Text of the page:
The President's News Conference
THE PRESIDENT. Please be seated.
I have no special announcements to make. I will try to answer questions, if I can.
[1.] Q. Mr. President, I assume that you have not seen this list of awards made by Oscar Ewing1 this week, and announce--
THE PRESIDENT. No, I haven't. No, I haven't.
1 Administrator, Federal Security Agency.
Q. May I just read one of them to you? It is very short--about four lines long. Doctor Robert F. Winch, Northwestern University, has been awarded a grant to study unconscious factors governing courtship and mate selection, and the various mutual needs entering into the choice of married partners will be surveyed in the light of his findings in the field of mental health. [Laughter]
I wonder if you would tell us anything about what this means ?
THE PRESIDENT. No sir, I can't.
Q. When you find out "what is this thing called love," what are we going to do about it?
THE PRESIDENT. Well, sir, that has been a question ever since Adam and Eve, and I guess it always will be. [More laughter]
Q. Mr. President--
THE PRESIDENT. Tony 2 wants to ask me a question.
2Ernest B. Vaccaro of the Associated Press.
[2.] Q. I wanted to know, Mr. President, what you will do about appointing new judges in Illinois, in view of the Senate's action rejecting the others? 3
THE PRESIDENT. Well, we will have to have judges out there sometime, but it will take some deliberation to find good ones, I fear.
What was your question now ?
3See Item 165 .
[3.] Q. Mr. President, Jim Forrestal's diary 4 reports that you had a letter after the 1948 election, in which Bob Taft said that he and Mrs. Taft were not too unhappy about the outcome. One, did he write it; and two, do you expect a like letter from him next year? [Laughter]
THE PRESIDENT. You put a "cracker" on your question. If I told Jim Forrestal that, I certainly must have had the letter. I haven't had a chance to look it up, but I think it was a letter of congratulations on being elected as President, just as I had bushels of them at the time.
4 "The Forrestal Diaries," edited by Walter Millis with collaboration of E. S. Dufiield, New York, Viking Press, 1951.
[4.] Q. Mr. President, do you expect to make any more recommendations to Congress this session on the Hoover Commission reports ?
THE PRESIDENT. We are working on that situation now.
[5.] Q. Mr. President, I wonder if I could pin down that question a little more ? In that letter Senator Taft actually did say that he was not--
THE PRESIDENT. I do not recall what was in the letter. I will look it up and read it, and I will tell you what he said.
[6.] Q. Mr. President, do you have any plans to withdraw the nomination of this Beck for Recorder? 5
THE PRESIDENT. No, I do not.
5The nomination of Earl W. Beck of Kansas City, Mo., to be Recorder of Deeds for the District of Columbia was sent to the Senate on September 26, 1951.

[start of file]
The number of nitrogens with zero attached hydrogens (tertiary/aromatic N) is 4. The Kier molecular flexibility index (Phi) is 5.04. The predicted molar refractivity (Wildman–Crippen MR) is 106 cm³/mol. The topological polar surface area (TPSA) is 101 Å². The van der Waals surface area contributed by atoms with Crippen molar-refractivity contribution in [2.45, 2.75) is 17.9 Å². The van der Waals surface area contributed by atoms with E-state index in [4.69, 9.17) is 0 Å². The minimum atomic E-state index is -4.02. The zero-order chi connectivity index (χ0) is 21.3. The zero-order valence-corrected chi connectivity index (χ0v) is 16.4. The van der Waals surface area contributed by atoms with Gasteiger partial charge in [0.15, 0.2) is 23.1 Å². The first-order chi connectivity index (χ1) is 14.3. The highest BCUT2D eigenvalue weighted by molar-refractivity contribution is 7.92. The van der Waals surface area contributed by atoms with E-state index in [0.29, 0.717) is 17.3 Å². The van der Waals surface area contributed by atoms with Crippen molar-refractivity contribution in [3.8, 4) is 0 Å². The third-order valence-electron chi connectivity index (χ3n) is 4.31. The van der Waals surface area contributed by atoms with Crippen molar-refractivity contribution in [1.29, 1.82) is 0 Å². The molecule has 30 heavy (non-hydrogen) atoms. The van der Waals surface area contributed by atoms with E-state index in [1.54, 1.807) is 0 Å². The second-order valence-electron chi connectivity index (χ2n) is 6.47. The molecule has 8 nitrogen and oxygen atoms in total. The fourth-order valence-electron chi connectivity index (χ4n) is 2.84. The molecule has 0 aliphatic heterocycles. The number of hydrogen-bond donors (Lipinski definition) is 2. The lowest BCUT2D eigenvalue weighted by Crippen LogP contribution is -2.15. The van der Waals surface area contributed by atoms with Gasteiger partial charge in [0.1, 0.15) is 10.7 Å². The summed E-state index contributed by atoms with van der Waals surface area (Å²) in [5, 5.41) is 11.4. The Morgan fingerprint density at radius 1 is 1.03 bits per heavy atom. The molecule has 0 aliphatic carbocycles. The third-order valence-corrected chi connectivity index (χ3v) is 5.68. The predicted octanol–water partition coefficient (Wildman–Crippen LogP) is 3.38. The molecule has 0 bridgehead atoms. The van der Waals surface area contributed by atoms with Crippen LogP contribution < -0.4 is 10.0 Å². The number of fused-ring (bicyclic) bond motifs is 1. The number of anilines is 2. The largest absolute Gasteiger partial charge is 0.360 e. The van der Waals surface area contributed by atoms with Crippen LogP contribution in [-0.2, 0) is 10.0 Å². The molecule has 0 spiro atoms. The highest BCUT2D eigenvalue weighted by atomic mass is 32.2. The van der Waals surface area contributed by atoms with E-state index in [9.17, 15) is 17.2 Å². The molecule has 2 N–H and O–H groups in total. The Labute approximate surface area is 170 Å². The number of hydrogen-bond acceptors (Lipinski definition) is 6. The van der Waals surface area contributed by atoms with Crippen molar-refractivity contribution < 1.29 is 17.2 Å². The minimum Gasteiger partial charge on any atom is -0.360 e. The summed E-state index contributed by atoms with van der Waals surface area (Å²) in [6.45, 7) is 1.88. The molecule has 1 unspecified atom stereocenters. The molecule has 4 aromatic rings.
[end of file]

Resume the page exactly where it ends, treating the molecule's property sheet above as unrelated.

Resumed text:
Q. Has there been a suggestion by the Senate District Committee, sir, in regard to that?
THE PRESIDENT. No, they have further consideration to give it.
[7.] Q. Mr. President, have you any comment on the House Public Works Committee action in putting off any further consideration on the St. Lawrence Seaway until after January 1?
THE PRESIDENT. No comment. I am sorry they did it, is about all I could say.
[8.] Q. Mr. President, last week you were asked about the Army's order for the removal of crosses from 13,000 graves in Hawaii, and you said you didn't know anything about it. I wonder if you had looked into it, and if you knew anything new about it?
THE PRESIDENT. Yes, I have looked into it, and they are treating all the soldiers exactly alike. They have arranged to meet the Korean situation just like they have in other places, and the markers are being placed as fast as they can be obtained. 6
6 See Item 247 .
[9.] Q. Mr. President, did you ever ask James Finnegan 7 not to resign his collectorship in St. Louis?
THE PRESIDENT. My recollection is rather hazy on that. They said that I did once.
7 James P. Finnegan, former collector, first district of Missouri, Bureau of Internal Revenue.
Q. When did you first learn that he had extracurricular activities?
THE PRESIDENT, Just a short time ago.
[10.] Q. Mr. President, you are going to give a speech at Winston-Salem, I believe, next week. I wonder if you are going to answer any points raised by Governor Byrnes,8 or if you will have anything to say there about the Southern political situation?
THE PRESIDENT. No, I will not. That is an educational meeting.
8 Governor James F. Byrnes of South Carolina.
[11.] Q. Mr. President, one more question, do I understand correctly that you approve of the way the Army is handling this cross situation in Hawaii ?
THE PRESIDENT. Yes. They are straightening everything out. I think you will find, if you will inquire down in the Department of Defense, that everything has been worked out to the satisfaction of everybody.
[12.] Q. Mr. President, Senator Lodge today suggested use of atomic weapons in Korea. Do you have any views on that?
THE PRESIDENT. No comment.
Q. Mr. President--
[13.] Q. Mr. President, do you have any general observation on the matter of Mr. Finnegan's extracurricular activities ?
THE PRESIDENT. I did not approve of them--do not approve of them and never have.
What was the question over here ?
[14.] Q. I was going to ask, sir--I believe I am up to date on this--I think the nomination of Miss Frieda Hennock for the judgeship is still before the committee. If it shouldn't come out before they recess, will you give her an interim appointment?
THE PRESIDENT. I will take that under consideration when the time comes. 9
9 See Item 283.
[15.] Q. Mr. President, what do you think generally of the idea of collectors of Internal Revenue having outside employment ?
THE PRESIDENT. I don't think they should have, and never have thought so. I am still of that same opinion.
Q. Mr. President, are you going to do anything to stop it? As I understand it, it is permissible for collectors to have an outside--